Two months ago, we had to add a file upload feature to our webpage. Here at Trovit we have a DIY philosophy, so we decided to create our own plugin to do so.
You’ll ask, why create your own plugin when there are hundreds that do file uploading available for free on the Internet? The answer is pretty simple: if you create your own plugin you’ll generate the minimum necessary code and it will be much more centred around your needs. Surely we could have chosen the ‘jQuery File Upload’ plugin by Sebastian Tschan, a great coder, that probably has lots of features and no limitations, but for my taste, it’s more complex than needed, so when we want to make a change, our lack of knowledge of the code will make us waste precious time. But, if we create our own *good* code, taking into account our business vision, we’ll know how to create a structure oriented to our future developments and features, and what’s best, we’ll know how to improve the code when we want to change anything.
That said, let’s talk about the code. You can find it at github, and on this website, you’ll find an example. It’s a classic jQuery plugin, it takes any DOM element and creates a layer on top of it, so when it’s clicked it opens a window where you can select the files to upload. Our specifications dictated that the files need to be uploaded one by one, but at the same time, the user needs to be able to select more than one file. As lots of people know, only modern browsers allow multiple file selection, so we had to take older browsers into account as well. Also, it’s worth saying that there are means to allow old browsers to do multiple file selection, but they are not really “clean” and they require flash.
So, to initialise this layer that will simulate a “input file”, we have to load the library and select the DOM element that we want to modify in our code:
We can also add some options to it:
extensions: [‘jpg’, ‘jpeg’, ‘jpe’, ‘png’],
defaultText: ‘Default text’
The options are:
- debug: boolean, if it’s ‘true’, it shows the possible file uploading errors in the console.
- autosubmit: boolean, it’s an option that allows you to select the files, but not upload them.
- maxSize: integer, it allows to set a file size limit. Only works in modern browsers.
- maxUploads: integer. Another limit, this time it’s the number of files to upload.
- extensions: array, the file extensions that are allowed to be uploaded.
- loaderSrc, loaderWidth, loaderHeight: these options allow us to modify the image loader.
- imageWidth, imageHeight: integers, these are the width and height of the image returned by the server.
- defaultText: Once the images have been uploaded and previewed, we can select the files, and a message will show up. This option allows us to modify this message.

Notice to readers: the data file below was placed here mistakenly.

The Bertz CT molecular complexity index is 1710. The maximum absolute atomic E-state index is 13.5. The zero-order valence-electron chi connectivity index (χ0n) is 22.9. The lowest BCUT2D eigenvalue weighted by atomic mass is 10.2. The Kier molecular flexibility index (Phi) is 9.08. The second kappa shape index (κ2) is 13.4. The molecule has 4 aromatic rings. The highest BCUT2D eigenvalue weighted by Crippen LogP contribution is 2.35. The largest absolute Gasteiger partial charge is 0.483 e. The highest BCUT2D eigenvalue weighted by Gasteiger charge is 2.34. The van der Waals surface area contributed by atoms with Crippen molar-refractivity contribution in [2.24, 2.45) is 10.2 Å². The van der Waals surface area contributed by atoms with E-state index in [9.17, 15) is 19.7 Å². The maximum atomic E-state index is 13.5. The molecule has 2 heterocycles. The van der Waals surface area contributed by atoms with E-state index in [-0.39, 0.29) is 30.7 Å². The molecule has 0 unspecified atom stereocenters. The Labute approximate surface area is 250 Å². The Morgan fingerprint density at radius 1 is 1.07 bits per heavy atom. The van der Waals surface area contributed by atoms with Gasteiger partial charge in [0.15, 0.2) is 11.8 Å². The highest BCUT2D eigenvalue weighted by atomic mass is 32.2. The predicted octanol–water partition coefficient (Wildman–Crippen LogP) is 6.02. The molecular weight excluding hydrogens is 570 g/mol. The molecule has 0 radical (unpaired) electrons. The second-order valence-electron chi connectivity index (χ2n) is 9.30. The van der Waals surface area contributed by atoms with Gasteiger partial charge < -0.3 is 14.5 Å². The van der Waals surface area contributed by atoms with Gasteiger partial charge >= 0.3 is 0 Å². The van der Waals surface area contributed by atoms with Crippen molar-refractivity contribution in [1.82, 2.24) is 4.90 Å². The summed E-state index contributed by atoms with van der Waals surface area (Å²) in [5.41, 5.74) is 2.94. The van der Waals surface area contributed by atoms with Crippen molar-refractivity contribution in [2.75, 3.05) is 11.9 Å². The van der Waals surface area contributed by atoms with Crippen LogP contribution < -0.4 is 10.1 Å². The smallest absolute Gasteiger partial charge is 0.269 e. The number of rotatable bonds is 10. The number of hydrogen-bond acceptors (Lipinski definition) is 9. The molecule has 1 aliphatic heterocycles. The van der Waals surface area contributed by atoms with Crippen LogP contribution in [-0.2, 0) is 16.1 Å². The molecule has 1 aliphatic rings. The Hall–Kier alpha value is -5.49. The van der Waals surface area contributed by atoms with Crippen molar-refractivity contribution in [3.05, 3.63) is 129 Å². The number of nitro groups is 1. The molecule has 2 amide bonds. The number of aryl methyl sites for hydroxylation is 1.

- arrayImages: array of images, if these images exist it will try to load them automatically.
- defaultImgPos: integer, this allows us to select one of the uploaded images as the default.
- callBeforeUpload: This allows us to specify a method that will be called before uploading the images.
So, the parameters have been explained, and I’ll explain how the plugin works, in general. When the DOM is available, it loads the layer on top of the chosen button, and if we have set the ‘arrayImages’ option it will try to load the files and preview them. If not, it will wait until the user clicks the button to start the upload. Once the button is clicked a queue is created, containing the selected images, and they are uploaded one by one, checking with each upload if we arrived to the maximum loads. If the file is larger than the threshold or if the extension is correct. Once all the checks have been passed, the plugin will upload the image. If the browser allows file uploading via AJAX we will use this method, otherwise we’ll upload the files via ‘iframe’. Once the request to the server is made (there is a fast and ugly example written in PHP on github), the plugin returns the image URL and creates its preview.
There is nothing more to add, then, except a little CSS to clean up the preview (also on github) and we’re done!
To sum up, I’d like to say that we’ve minimised all the features and developed only what was needed for our use case. This plugin could be even smaller removing all the previsualization parts. I think every library should be doing only one thing, and doing it correctly, but in this case I merged features (the file uploading and image preview). It doesn’t exactly fit my philosophy, but that’s all right, I can still sleep at night.
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